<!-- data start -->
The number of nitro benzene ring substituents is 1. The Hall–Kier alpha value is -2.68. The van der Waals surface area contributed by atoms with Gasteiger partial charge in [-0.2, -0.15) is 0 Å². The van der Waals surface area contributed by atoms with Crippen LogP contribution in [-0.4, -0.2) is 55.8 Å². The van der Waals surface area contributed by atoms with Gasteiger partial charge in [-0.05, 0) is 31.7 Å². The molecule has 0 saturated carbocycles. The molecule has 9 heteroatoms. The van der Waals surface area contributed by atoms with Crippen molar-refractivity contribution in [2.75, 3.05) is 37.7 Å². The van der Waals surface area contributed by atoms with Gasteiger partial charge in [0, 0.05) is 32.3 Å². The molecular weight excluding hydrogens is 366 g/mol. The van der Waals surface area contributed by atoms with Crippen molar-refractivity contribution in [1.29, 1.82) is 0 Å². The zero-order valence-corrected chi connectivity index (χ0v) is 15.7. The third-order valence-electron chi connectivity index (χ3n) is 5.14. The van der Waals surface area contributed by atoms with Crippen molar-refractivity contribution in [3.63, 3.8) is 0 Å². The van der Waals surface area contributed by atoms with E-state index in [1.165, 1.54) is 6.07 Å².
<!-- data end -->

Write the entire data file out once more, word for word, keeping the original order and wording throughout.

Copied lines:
The number of nitro benzene ring substituents is 1. The Hall–Kier alpha value is -2.68. The van der Waals surface area contributed by atoms with Gasteiger partial charge in [-0.2, -0.15) is 0 Å². The van der Waals surface area contributed by atoms with Crippen LogP contribution in [-0.4, -0.2) is 55.8 Å². The van der Waals surface area contributed by atoms with Gasteiger partial charge in [-0.05, 0) is 31.7 Å². The molecule has 0 saturated carbocycles. The molecule has 9 heteroatoms. The van der Waals surface area contributed by atoms with Crippen molar-refractivity contribution in [2.75, 3.05) is 37.7 Å². The van der Waals surface area contributed by atoms with Gasteiger partial charge in [0, 0.05) is 32.3 Å². The molecular weight excluding hydrogens is 366 g/mol. The van der Waals surface area contributed by atoms with Crippen molar-refractivity contribution in [1.29, 1.82) is 0 Å². The zero-order valence-corrected chi connectivity index (χ0v) is 15.7. The third-order valence-electron chi connectivity index (χ3n) is 5.14. The van der Waals surface area contributed by atoms with Crippen molar-refractivity contribution in [3.63, 3.8) is 0 Å². The van der Waals surface area contributed by atoms with E-state index in [1.165, 1.54) is 6.07 Å².